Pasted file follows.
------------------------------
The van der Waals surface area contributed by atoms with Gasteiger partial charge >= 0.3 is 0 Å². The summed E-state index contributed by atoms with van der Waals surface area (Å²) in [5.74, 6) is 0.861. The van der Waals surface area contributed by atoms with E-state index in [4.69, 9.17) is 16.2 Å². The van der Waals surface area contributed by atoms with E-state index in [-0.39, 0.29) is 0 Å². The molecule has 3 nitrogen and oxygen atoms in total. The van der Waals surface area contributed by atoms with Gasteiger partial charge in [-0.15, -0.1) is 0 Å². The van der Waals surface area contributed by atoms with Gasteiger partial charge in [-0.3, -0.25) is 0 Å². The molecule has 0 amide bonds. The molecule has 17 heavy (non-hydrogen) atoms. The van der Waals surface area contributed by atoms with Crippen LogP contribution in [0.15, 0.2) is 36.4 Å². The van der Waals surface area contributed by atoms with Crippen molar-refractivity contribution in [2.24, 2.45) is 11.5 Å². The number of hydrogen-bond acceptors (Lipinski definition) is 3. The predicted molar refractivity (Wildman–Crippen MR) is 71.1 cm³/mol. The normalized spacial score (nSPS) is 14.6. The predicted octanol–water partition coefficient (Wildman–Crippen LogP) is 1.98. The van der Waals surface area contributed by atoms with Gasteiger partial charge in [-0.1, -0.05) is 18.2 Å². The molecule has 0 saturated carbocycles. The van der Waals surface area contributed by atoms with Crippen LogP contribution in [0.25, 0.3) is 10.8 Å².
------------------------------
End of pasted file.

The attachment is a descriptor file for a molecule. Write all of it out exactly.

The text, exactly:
The van der Waals surface area contributed by atoms with Gasteiger partial charge >= 0.3 is 0 Å². The summed E-state index contributed by atoms with van der Waals surface area (Å²) in [5.74, 6) is 0.861. The van der Waals surface area contributed by atoms with E-state index in [4.69, 9.17) is 16.2 Å². The van der Waals surface area contributed by atoms with E-state index in [-0.39, 0.29) is 0 Å². The molecule has 3 nitrogen and oxygen atoms in total. The van der Waals surface area contributed by atoms with Gasteiger partial charge in [-0.15, -0.1) is 0 Å². The van der Waals surface area contributed by atoms with Gasteiger partial charge in [-0.3, -0.25) is 0 Å². The molecule has 0 amide bonds. The molecule has 17 heavy (non-hydrogen) atoms. The van der Waals surface area contributed by atoms with Crippen LogP contribution in [0.15, 0.2) is 36.4 Å². The van der Waals surface area contributed by atoms with Crippen molar-refractivity contribution in [2.24, 2.45) is 11.5 Å². The number of hydrogen-bond acceptors (Lipinski definition) is 3. The predicted molar refractivity (Wildman–Crippen MR) is 71.1 cm³/mol. The normalized spacial score (nSPS) is 14.6. The predicted octanol–water partition coefficient (Wildman–Crippen LogP) is 1.98. The van der Waals surface area contributed by atoms with Gasteiger partial charge in [-0.1, -0.05) is 18.2 Å². The molecule has 0 saturated carbocycles. The van der Waals surface area contributed by atoms with Crippen LogP contribution in [0.25, 0.3) is 10.8 Å².